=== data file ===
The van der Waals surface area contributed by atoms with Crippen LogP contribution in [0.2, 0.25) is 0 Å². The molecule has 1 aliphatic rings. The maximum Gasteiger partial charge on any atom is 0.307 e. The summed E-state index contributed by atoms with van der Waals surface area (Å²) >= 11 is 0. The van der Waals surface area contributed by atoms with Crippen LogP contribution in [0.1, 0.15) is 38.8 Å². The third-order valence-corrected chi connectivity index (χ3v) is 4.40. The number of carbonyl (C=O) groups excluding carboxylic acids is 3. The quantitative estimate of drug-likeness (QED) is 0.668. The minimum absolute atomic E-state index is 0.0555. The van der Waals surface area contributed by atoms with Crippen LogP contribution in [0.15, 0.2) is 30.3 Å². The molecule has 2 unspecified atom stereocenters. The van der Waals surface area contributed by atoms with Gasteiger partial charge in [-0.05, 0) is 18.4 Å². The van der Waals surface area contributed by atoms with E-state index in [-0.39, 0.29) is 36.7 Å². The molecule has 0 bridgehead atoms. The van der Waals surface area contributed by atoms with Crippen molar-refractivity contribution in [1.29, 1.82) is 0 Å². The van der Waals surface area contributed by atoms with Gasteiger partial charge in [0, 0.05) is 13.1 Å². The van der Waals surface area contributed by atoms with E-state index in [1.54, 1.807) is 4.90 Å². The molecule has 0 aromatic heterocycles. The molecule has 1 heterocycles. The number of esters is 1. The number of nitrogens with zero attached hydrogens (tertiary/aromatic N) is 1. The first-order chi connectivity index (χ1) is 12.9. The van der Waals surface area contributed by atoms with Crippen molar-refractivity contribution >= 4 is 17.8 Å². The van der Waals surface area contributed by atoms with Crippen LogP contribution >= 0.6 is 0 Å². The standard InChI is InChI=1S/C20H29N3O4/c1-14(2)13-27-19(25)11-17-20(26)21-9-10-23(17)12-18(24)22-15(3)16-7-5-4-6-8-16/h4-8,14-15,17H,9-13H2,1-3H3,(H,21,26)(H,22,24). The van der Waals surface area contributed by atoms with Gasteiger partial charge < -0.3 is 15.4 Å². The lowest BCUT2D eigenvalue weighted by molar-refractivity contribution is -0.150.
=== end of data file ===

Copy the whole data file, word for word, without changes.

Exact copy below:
The van der Waals surface area contributed by atoms with Crippen LogP contribution in [0.2, 0.25) is 0 Å². The molecule has 1 aliphatic rings. The maximum Gasteiger partial charge on any atom is 0.307 e. The summed E-state index contributed by atoms with van der Waals surface area (Å²) >= 11 is 0. The van der Waals surface area contributed by atoms with Crippen LogP contribution in [0.1, 0.15) is 38.8 Å². The third-order valence-corrected chi connectivity index (χ3v) is 4.40. The number of carbonyl (C=O) groups excluding carboxylic acids is 3. The quantitative estimate of drug-likeness (QED) is 0.668. The minimum absolute atomic E-state index is 0.0555. The van der Waals surface area contributed by atoms with Crippen LogP contribution in [0.15, 0.2) is 30.3 Å². The molecule has 2 unspecified atom stereocenters. The van der Waals surface area contributed by atoms with Gasteiger partial charge in [-0.05, 0) is 18.4 Å². The van der Waals surface area contributed by atoms with E-state index in [-0.39, 0.29) is 36.7 Å². The molecule has 0 bridgehead atoms. The van der Waals surface area contributed by atoms with Crippen molar-refractivity contribution in [1.29, 1.82) is 0 Å². The van der Waals surface area contributed by atoms with Gasteiger partial charge in [0, 0.05) is 13.1 Å². The van der Waals surface area contributed by atoms with E-state index in [1.54, 1.807) is 4.90 Å². The molecule has 0 aromatic heterocycles. The molecule has 1 heterocycles. The number of esters is 1. The number of nitrogens with zero attached hydrogens (tertiary/aromatic N) is 1. The first-order chi connectivity index (χ1) is 12.9. The van der Waals surface area contributed by atoms with Crippen molar-refractivity contribution >= 4 is 17.8 Å². The van der Waals surface area contributed by atoms with Crippen LogP contribution >= 0.6 is 0 Å². The standard InChI is InChI=1S/C20H29N3O4/c1-14(2)13-27-19(25)11-17-20(26)21-9-10-23(17)12-18(24)22-15(3)16-7-5-4-6-8-16/h4-8,14-15,17H,9-13H2,1-3H3,(H,21,26)(H,22,24). The van der Waals surface area contributed by atoms with Gasteiger partial charge < -0.3 is 15.4 Å². The lowest BCUT2D eigenvalue weighted by molar-refractivity contribution is -0.150.